The Good, The Bad, and The Data

December 8, 2021
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    In this modern age of the almighty dollar, your data (as well as everyone else’s) is worth more than gold. Facebook knows it, Google knows it, any website that asks you to accept cookies knows it. It’s one of the most important parts of marketing. But why, specifically, is good data so crucial? Shouldn’t any data, good or bad, be useful? Possibly, in an ideal world, but to err is human, so most data is often cluttered up with nonsense.

    Many databases, as well as traditional marketing graphs, contain outdated or irrelevant information leading to issues such as email bounce, spam traps, or not even reaching the intended audience at all. To put it simply, you can remember your daughter wanted a Dora themed birthday party when she was four, but it’s not going to be as well received for her sweet sixteen. Bad data is a money pit which, according to current research by IBM, costs businesses over 3 trillion dollars in the US alone.

    This irrelevant (or bad) data wastes time, money, resources, and leaves prospective customers questioning whether you’re the right company for them. Not to mention, it can lead to burnout within a sales team. Less interest leads to less sales, which in turn leads to less morale/efficiency/etc.

    It’s like the differences between 1st and 3rd party data. 1st party data is data collected by companies from their own sources, both online and offline. 3rd party data is data that is collected by an autonomous company that does not interact directly with the customers. Imagine your neighbor tells you a story about how their friend met Kevin Bacon, then you meet that friend and find out that no, they were just cooking bacon. That’s the difference between 1st and 3rd party data.

    So what does good data do? Good data helps marketers to get their foot in the door, so to speak. It allows marketers to target the best audiences for their products. In order to make a sale, marketers must make customers aware of their product’s existence for it to even be in the running against competing products. If customers are unaware of your brand, they will not be able to view it as a genuine prospect and consider investing in it and/or purchasing it.

    Having recent and accurate data helps marketers to determine which level of the sales funnel a customer is in. Whether it is awareness, interest, consideration, or decision. Good data is key in figuring out which leads are even worth the time and money. Targeting those who still have yet to make a decision is the most efficient use of your budget and time. It is much less likely that a customer who is in the action phase will consider any new options.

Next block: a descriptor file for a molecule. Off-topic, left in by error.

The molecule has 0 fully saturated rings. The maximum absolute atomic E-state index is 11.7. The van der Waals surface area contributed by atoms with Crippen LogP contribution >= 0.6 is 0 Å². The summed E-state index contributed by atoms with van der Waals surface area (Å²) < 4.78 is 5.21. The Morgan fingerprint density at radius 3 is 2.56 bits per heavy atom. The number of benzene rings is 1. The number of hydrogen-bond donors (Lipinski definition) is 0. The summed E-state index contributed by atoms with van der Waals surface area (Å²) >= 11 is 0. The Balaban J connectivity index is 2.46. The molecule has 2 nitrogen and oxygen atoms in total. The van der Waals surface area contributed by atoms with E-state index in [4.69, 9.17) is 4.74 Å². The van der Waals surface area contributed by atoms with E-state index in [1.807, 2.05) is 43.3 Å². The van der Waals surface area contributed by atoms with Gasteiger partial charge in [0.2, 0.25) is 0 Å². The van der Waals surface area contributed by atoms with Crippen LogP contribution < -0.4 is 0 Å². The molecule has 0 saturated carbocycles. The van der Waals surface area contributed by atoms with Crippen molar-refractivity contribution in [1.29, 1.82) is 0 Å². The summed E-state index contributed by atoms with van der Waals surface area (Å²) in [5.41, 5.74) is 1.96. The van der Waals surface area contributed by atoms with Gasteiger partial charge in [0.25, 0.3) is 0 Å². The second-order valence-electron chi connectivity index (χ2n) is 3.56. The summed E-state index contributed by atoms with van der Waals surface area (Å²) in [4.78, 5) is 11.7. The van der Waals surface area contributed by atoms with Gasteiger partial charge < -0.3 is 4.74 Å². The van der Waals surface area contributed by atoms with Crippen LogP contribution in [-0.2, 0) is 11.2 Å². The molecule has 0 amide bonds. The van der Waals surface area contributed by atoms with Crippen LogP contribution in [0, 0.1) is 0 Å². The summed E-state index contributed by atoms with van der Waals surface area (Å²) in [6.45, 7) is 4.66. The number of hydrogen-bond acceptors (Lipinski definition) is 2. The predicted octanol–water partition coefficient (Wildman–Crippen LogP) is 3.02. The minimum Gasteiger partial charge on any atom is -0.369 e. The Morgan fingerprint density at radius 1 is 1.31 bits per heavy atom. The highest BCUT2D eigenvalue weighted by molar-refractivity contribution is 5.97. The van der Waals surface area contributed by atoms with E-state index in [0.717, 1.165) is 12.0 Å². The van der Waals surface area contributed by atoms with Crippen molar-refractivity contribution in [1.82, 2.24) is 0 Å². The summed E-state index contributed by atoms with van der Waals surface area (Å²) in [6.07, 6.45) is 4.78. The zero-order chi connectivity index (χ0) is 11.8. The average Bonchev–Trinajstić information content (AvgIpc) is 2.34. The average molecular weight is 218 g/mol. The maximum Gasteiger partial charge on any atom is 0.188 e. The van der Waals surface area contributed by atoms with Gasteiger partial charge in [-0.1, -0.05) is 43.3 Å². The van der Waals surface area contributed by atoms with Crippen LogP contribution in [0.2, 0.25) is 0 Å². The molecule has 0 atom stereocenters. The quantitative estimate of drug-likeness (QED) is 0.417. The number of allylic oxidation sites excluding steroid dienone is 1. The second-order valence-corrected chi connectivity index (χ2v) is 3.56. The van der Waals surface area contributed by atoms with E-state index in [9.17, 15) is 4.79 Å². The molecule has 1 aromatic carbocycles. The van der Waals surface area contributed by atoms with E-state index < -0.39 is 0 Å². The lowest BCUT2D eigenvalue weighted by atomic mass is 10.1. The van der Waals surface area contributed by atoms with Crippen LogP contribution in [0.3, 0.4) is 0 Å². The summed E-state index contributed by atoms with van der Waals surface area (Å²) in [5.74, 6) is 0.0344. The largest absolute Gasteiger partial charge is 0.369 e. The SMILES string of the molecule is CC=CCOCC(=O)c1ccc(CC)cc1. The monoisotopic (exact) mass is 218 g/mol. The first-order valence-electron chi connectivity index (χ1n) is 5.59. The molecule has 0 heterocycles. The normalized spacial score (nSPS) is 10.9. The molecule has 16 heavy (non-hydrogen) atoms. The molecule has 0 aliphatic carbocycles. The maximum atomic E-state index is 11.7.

What are some things you can do to avoid bad data?

    – Enhancing your data is important! Adding in missing data points such as job titles or number of employees can help pinpoint and make your B2B database more accurate.

    – Look beyond the data you’ve already collected! More often than not, user’s emails will connect with social media usernames or accounts.

    – Making sure that your email lists are routinely cleaned?Email is still one of the most effective forms of outreach as many people use one email to link many accounts such as streaming and gaming services, so making sure that there is no irrelevant data is key.

    Stirista can be a solution to many of these issues that a business can encounter. All of the best practices revolve around data. Defining your target audience? Requires data. Establishing brand identity? Can’t do that without data. Stirista has multi-faceted programs to help make all of this a lot easier and simpler for everyone, making sure the data you receive reduces time and effort spent.

    Our recently developed OMNA Identity graph addresses one of the biggest issues in marketing: unifying data while keeping it current and relevant. By now, most marketers have realized that cookies have become outdated. They split consumers into categories based on their online browsing patterns or mobile ad IDs, which aren’t always indicative of their interests. Essentially, they create incomplete and ultimately inaccurate portrayals of consumer’s intentions online.

    The OMNA graph avoids all that by grouping together both first and second party data, updating itself every second. By synthesizing billions of online interactions using over 500 identifiers for each profile, OMNA is able to keep track of user data in the most privacy compliant ways possible. OMNA allows brands to onboard their own first party data on customers, visitors and consumers and matches them with current data in under 24 hours.

    With the rise of interconnected online ecosystems at home, marketers would benefit greatly from the help of OMNA. It can inform the ads delivered to a selected household with a connected cable, broadcast, or streaming service, reducing acquisition time by almost immeasurable amounts. Reducing overall costs and saving money spent from your budget by making sure that the data you receive is streamlined, concise, accurate and (simply put) good.